The heat is on

Published May 30, 2024
The writer is an author.
The writer is an author.

ONE day it was the cool comfort of spring. The next morning summer arrived with the force of an unwelcome intruder. Until October, life will be hell on earth, especially in hell’s scorching suburb called Pakistan.

Yet again, our nation is caught between mismatched policies and their endless impact, between our energy requirements and erratic availability. Over the past 30 years, every government has laid a Humpty Dumpty egg of an energy policy. In March 1994, a new energy policy, issued with the benediction of the World Bank, addressed three aspects: our inadequate capacity (then 10,800 MW), the growth pattern of demand over the previous 25 years (eight per cent per year), and an anticipated requirement of 54,000 MW by 2018.

In September 1994, the US secretary of energy, Hazel O’Leary (a political version of Tina Turner and later president of an insolvent Fisk University), led a delegation of 90 American business persons to Pakistan. During her visit, 16 agreements were signed envisaging an investment of $4 billion in Pakistan’s energy sector. Within two months, the Power and Infrastructure Board boasted that it had received “an overwhelming response … with applications for over 25,000 MW against the target of about 5,000 MW till Dec. 1997”. It also announced that the discovery of coal deposits in the Tharparkar area of Sindh was “so large that even if half of it is extracted it can provide fuel for 100,000 MW power plants for 30 years”.

Thirty years have passed. According to Nepra’s State of Energy Report 2023, Pakistan’s installed capacity in June 2023, stood at 45,885 MW, well below the 1994 projections of 54,000 MW. The installed capacity for imported coal-based power projects is 3,960 MW, while local coal, sourced from Block-I and Block-II of the Thar coal mines, contributes 2,640 MW (2.6pc of 1994’s ambitions). Feedstock of coal-based plants is imported, like the expensive ore used to bankrupt Pakistan Steel Mills. It comes from South Africa and Indonesia under long-term contracts, their price “unregulated, lacking oversight in terms of price determination”.

Is there a solution to the power conundrum?

The 1994 policy introduced an innovative bulk power tariff, comprising an energy price and a capacity price at a notional total of 6.5 cents per kilowatt hour. The energy price covered fuel cost and the variable operating costs of the power plant (2.2 cents). Responsibility for fuel supply lay on the government through Pakistan State Oil or Sui Southern Gas. The capacity price of 4.3 cents was calculated to cover debt repayment obligations, fixed operating and maintenance costs and return on equity (17pc). The private sector plants were protected against Wapda waywardness through ‘take or pay’ provisions in power purchase agreements. Under the ‘take or pay’ clauses, Nepra tells us, “payments are made for contracted capacity, regardless of whether it is consumed or not. The unutilised capacity places a financial burden on electricity consumers, who end up paying for unused power. During FY2022-23, the utilisation factor was 34pc [...] and the amounts paid to power plants amounted to Rs46.59bn”.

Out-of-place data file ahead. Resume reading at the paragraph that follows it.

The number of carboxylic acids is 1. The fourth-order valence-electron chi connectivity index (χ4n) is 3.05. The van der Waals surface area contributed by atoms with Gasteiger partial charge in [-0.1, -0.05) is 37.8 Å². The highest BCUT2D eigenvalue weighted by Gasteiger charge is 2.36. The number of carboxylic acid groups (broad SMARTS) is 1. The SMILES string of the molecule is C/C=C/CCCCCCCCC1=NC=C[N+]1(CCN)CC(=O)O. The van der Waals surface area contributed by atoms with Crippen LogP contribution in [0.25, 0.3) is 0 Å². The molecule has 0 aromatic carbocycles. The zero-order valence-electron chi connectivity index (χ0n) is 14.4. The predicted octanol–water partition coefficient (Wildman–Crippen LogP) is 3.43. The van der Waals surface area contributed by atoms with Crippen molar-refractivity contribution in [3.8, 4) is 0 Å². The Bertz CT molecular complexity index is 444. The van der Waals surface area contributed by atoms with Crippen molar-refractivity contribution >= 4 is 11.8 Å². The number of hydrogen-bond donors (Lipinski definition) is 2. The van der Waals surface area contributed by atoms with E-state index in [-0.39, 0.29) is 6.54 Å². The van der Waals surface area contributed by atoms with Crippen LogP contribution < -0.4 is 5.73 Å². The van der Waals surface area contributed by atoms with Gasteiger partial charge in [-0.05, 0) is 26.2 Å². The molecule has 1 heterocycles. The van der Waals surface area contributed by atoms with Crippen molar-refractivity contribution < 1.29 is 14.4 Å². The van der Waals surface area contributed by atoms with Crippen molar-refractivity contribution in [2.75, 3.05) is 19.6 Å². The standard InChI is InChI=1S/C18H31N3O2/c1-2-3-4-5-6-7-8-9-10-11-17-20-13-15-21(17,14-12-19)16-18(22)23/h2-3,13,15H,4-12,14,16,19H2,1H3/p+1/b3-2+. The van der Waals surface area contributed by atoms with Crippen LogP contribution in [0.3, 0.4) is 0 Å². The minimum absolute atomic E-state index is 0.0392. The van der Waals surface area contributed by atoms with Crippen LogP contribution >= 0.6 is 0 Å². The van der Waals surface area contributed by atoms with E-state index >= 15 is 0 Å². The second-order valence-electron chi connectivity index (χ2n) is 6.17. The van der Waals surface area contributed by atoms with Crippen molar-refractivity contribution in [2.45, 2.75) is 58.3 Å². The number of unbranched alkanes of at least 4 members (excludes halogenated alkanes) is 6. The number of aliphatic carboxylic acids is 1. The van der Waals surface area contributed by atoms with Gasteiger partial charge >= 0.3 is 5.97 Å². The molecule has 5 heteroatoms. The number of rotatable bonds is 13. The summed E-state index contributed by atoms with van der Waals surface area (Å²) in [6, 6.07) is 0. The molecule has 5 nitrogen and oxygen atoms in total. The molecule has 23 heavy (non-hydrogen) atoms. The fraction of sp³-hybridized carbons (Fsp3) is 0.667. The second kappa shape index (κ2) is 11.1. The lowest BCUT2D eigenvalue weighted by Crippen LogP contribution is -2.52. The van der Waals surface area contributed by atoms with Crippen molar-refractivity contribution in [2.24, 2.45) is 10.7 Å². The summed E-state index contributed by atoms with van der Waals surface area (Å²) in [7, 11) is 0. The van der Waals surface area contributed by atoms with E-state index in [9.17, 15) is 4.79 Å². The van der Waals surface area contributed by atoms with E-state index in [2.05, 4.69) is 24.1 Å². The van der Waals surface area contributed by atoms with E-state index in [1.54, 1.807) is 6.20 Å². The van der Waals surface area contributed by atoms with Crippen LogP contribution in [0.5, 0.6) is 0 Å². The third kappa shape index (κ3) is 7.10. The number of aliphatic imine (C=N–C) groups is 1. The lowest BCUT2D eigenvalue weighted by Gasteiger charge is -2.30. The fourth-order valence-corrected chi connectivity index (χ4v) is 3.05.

In the 1990s, to improve efficiency in transmission and distribution, the World Bank persuaded the government to unbundle Wapda’s downstream monopoly, creating independent localised distribution companies (Lesco, Pesco, etc.). Today, there are 12, each operating at varying levels of inefficiency. Distribution losses involve a loss of Rs160.5bn. Pesco alone accounts for half the losses — at Rs77.35bn — an unnecessary threat to inter-provincial harmony. Government officials watch mindlessly as the energy sector circular debt “jumped to Rs5.7 trillion as of November 2023”. Rs2.7tr is owed in the power sector and Rs3tr in the gas sector.

Yet, the World Bank still advises that “companies specialising in infrastructure development can participate in projects aimed at enhancing the energy distribution network”. And the Asian Development Bank has committed $250 million for “the Power Transmission Strengthening Project, which will help boost national grid stability, energy security, transmission capacity, and effective national transmission system management”.

Meanwhile, consumers faced with daily power outages and escalating monthly energy bills wonder whether there is a solution to this power conundrum. Or are we condemned to scavenge for private sector alternatives (like home generators and rooftop solar panels) to compensate for public sector incompetence?

One is reminded of the response given by P. Chidambaram (then India’s finance minister) to an inquisitor who asked him how he intended to implement his government’s plans. His terse reply was: “By doing it.” Pakistanis can do it. They succeed everywhere else. Their flesh is willing; only their governance is weak.

The writer is an author.

www.fsaijazuddin.pk

Published in Dawn, May 30th, 2024

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